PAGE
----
The genetical control of the everbearing habit and three other characters in varieties of fragaria vesca
A genetical study was made of three diploid varieties of Fragaria vesca, namely, wild type and two cultivated Alpine varieties, “Baron Solemacher” and “Bush White”. The varieties differ in several characters, including flowering habit, runnering habit, branching habit and fruit colour. Wild type is seasonal flowering, produces runners, has a simple branching habit and has red fruit. Both the Alpine varieties have a perpetual flowering (everbearing) habit and produce no runners. “Buron Solemacher” resembles wild type in branching habit and fruit colour, whereas “Bush White” has a very bushy habit (i.e., has a large number of crowns per plant) and has white fruit.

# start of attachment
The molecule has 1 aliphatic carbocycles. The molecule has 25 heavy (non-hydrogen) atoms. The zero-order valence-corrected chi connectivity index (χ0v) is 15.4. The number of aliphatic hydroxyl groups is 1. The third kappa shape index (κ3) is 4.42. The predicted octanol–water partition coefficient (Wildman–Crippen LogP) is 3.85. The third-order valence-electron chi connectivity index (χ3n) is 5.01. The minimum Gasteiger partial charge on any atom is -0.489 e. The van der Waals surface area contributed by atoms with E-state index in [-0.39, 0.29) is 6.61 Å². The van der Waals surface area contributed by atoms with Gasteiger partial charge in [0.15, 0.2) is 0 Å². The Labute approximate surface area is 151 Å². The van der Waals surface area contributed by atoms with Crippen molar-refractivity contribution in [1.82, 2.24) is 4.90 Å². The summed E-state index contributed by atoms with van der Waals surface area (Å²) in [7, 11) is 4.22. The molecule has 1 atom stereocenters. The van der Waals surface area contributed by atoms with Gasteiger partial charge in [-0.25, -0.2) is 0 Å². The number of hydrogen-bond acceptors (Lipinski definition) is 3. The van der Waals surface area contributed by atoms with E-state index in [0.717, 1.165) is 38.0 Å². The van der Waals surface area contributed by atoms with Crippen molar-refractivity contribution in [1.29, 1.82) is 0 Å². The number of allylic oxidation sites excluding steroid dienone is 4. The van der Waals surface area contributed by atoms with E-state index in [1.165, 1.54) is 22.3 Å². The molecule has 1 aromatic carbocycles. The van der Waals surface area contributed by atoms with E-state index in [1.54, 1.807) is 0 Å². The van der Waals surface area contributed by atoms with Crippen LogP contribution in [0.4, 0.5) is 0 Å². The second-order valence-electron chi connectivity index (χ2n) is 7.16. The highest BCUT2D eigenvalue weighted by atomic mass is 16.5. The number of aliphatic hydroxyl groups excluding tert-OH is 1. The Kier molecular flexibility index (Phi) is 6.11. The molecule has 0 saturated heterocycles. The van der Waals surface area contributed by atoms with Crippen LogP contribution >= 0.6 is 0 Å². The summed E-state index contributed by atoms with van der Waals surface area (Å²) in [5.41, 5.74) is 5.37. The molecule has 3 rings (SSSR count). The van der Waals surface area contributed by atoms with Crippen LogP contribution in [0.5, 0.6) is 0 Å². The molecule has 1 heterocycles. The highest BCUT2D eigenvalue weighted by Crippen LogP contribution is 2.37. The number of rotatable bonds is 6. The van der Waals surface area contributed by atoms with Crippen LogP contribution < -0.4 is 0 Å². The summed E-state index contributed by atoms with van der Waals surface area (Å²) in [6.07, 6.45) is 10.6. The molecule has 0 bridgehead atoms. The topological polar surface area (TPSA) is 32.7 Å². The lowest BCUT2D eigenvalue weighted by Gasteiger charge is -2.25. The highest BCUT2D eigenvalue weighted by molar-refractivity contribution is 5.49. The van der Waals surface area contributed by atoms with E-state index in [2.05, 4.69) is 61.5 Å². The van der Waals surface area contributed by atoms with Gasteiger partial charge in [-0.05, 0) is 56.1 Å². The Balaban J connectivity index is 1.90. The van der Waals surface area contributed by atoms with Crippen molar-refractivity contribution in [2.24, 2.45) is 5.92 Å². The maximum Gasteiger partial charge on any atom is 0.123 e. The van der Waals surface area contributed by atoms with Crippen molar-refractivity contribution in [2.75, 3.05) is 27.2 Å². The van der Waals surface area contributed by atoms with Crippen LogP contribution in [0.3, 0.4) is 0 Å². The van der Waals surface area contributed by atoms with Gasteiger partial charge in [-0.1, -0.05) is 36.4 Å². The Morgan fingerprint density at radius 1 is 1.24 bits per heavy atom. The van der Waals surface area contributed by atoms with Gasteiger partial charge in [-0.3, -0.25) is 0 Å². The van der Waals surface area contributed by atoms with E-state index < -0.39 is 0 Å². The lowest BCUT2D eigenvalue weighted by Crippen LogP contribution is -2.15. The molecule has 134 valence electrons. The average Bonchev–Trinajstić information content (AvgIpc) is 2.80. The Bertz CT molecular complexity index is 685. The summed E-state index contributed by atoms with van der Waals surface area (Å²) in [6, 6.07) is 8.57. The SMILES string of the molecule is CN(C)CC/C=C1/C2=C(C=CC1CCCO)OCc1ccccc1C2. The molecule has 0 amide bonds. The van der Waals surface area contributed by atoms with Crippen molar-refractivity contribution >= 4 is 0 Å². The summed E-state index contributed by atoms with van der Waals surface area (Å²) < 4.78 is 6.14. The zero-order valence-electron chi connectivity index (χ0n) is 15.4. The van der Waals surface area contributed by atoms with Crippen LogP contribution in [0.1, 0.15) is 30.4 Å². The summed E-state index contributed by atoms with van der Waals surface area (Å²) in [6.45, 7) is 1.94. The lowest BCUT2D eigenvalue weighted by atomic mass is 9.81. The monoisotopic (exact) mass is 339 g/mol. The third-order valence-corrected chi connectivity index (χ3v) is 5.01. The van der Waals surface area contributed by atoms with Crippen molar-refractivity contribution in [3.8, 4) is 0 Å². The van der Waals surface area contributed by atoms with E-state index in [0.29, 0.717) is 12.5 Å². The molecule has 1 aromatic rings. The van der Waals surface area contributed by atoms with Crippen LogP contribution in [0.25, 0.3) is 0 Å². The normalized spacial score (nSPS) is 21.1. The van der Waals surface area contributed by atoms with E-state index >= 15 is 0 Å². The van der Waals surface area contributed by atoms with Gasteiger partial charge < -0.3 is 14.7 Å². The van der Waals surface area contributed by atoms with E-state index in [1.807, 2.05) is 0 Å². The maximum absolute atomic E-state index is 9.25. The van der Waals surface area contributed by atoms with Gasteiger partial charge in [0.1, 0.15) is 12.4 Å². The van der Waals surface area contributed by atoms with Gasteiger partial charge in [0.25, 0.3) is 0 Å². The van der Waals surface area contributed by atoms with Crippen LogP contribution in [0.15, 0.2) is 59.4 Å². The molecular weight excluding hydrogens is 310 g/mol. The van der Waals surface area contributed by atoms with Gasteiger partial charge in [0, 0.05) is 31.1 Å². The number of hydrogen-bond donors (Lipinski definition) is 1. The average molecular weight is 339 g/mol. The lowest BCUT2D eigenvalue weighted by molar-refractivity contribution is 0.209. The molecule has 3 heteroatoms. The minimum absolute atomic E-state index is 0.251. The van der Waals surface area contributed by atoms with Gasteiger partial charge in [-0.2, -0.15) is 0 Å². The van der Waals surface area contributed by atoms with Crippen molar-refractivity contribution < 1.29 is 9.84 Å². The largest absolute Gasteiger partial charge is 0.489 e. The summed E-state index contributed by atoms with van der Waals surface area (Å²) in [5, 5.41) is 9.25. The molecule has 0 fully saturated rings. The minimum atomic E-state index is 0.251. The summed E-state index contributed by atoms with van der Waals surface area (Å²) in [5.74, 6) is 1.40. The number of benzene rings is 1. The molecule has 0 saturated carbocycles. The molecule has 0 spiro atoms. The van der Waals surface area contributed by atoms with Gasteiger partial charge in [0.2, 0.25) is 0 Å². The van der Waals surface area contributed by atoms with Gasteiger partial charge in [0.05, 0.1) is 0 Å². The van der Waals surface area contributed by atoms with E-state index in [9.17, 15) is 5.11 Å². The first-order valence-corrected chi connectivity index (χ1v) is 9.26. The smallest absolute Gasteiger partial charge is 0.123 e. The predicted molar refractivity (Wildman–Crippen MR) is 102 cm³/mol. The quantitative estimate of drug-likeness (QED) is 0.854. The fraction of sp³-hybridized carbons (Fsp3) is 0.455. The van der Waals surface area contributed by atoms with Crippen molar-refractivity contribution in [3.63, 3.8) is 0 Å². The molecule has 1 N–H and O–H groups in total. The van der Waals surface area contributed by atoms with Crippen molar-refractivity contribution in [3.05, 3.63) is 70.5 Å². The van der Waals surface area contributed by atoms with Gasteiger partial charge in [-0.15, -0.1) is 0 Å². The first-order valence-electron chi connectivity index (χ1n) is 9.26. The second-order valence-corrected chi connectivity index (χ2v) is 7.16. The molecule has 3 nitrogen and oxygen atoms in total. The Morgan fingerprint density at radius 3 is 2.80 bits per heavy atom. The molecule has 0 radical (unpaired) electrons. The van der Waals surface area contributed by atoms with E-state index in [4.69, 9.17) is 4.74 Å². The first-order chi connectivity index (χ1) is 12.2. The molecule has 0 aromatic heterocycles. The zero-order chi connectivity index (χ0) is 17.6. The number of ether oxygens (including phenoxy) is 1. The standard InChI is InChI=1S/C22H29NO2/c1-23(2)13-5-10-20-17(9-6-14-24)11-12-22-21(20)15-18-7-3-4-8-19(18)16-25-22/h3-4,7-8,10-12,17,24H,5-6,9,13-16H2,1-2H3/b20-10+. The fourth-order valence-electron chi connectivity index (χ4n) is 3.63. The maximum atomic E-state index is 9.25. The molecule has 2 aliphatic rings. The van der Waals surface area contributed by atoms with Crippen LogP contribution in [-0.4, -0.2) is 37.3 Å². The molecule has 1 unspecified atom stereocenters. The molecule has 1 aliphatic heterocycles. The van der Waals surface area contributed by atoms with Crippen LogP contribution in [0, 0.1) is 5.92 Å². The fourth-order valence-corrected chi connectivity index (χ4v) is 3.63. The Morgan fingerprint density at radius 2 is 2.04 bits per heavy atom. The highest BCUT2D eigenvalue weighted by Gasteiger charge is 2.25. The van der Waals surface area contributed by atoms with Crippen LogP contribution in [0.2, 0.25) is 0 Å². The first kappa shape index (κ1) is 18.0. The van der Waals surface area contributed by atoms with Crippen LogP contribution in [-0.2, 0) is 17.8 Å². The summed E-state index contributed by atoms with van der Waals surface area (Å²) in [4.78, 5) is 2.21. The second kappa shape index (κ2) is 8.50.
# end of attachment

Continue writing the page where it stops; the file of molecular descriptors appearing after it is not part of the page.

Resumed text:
Wild type F. vesca was crossed with the two Alpine varieties, and the F1 progenies were selfed and back-crossed to the Alpine parents. The results indicate that the differences in flowering habit are controlled by a single major gene, seasonal flowering being dominant to perpetual flowering, the recessive alleles in the two perpetual flowering varieties apparently being identical. Differences in runnering habit also appear to involve a single gene locus but non-runnering is associated with the bushy habit in “Bush White” and therefore either the three alleles of the same gene occur or the gene controlling bushiness in separate but closely linked with the gene controlling runnering. Fruit colour is controlled by one major gene locus, red being dominant to white fruit. All three major genes segregate independently. In all cases the characters of the wild type are dominant. The possible nature of the physiological process controlled by the gene for flowering habit is discussed.
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